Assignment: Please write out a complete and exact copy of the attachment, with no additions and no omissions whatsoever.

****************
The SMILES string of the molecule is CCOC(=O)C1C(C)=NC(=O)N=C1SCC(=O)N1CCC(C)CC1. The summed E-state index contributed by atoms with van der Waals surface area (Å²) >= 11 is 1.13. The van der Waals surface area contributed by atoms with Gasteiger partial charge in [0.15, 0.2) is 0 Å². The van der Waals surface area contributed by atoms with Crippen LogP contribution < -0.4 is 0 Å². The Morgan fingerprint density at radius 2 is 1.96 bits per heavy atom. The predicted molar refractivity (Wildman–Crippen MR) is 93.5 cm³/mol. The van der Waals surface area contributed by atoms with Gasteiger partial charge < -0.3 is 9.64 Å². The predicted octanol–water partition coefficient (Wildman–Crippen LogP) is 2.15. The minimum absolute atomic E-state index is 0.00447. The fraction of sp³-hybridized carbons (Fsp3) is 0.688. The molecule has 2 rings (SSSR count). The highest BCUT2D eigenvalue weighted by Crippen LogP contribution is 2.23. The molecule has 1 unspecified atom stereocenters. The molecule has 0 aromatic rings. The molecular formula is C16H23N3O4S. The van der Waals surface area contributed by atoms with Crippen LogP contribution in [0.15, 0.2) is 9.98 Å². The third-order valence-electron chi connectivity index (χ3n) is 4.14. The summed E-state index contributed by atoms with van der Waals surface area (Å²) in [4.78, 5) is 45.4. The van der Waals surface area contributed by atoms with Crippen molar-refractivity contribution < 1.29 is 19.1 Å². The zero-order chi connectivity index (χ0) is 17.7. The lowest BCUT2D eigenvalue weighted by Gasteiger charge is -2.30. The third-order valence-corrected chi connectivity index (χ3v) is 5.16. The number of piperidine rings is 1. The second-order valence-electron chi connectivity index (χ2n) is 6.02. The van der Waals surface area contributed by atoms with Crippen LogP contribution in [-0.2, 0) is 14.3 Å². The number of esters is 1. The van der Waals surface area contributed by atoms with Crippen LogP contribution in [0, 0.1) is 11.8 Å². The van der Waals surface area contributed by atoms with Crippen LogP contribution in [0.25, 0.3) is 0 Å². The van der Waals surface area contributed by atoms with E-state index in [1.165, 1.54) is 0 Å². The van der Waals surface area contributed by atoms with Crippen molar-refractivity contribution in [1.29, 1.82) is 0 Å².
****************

The SMILES string of the molecule is CCOC(=O)C1C(C)=NC(=O)N=C1SCC(=O)N1CCC(C)CC1. The summed E-state index contributed by atoms with van der Waals surface area (Å²) >= 11 is 1.13. The van der Waals surface area contributed by atoms with Gasteiger partial charge in [0.15, 0.2) is 0 Å². The van der Waals surface area contributed by atoms with Crippen LogP contribution < -0.4 is 0 Å². The Morgan fingerprint density at radius 2 is 1.96 bits per heavy atom. The predicted molar refractivity (Wildman–Crippen MR) is 93.5 cm³/mol. The van der Waals surface area contributed by atoms with Gasteiger partial charge < -0.3 is 9.64 Å². The predicted octanol–water partition coefficient (Wildman–Crippen LogP) is 2.15. The minimum absolute atomic E-state index is 0.00447. The fraction of sp³-hybridized carbons (Fsp3) is 0.688. The molecule has 2 rings (SSSR count). The highest BCUT2D eigenvalue weighted by Crippen LogP contribution is 2.23. The molecule has 1 unspecified atom stereocenters. The molecule has 0 aromatic rings. The molecular formula is C16H23N3O4S. The van der Waals surface area contributed by atoms with Crippen LogP contribution in [0.15, 0.2) is 9.98 Å². The third-order valence-electron chi connectivity index (χ3n) is 4.14. The summed E-state index contributed by atoms with van der Waals surface area (Å²) in [4.78, 5) is 45.4. The van der Waals surface area contributed by atoms with Crippen molar-refractivity contribution < 1.29 is 19.1 Å². The zero-order chi connectivity index (χ0) is 17.7. The lowest BCUT2D eigenvalue weighted by Gasteiger charge is -2.30. The third-order valence-corrected chi connectivity index (χ3v) is 5.16. The number of piperidine rings is 1. The second-order valence-electron chi connectivity index (χ2n) is 6.02. The van der Waals surface area contributed by atoms with Crippen LogP contribution in [-0.2, 0) is 14.3 Å². The number of esters is 1. The van der Waals surface area contributed by atoms with Crippen LogP contribution in [0, 0.1) is 11.8 Å². The van der Waals surface area contributed by atoms with Crippen LogP contribution in [0.25, 0.3) is 0 Å². The van der Waals surface area contributed by atoms with E-state index in [1.165, 1.54) is 0 Å². The van der Waals surface area contributed by atoms with Crippen molar-refractivity contribution in [1.29, 1.82) is 0 Å².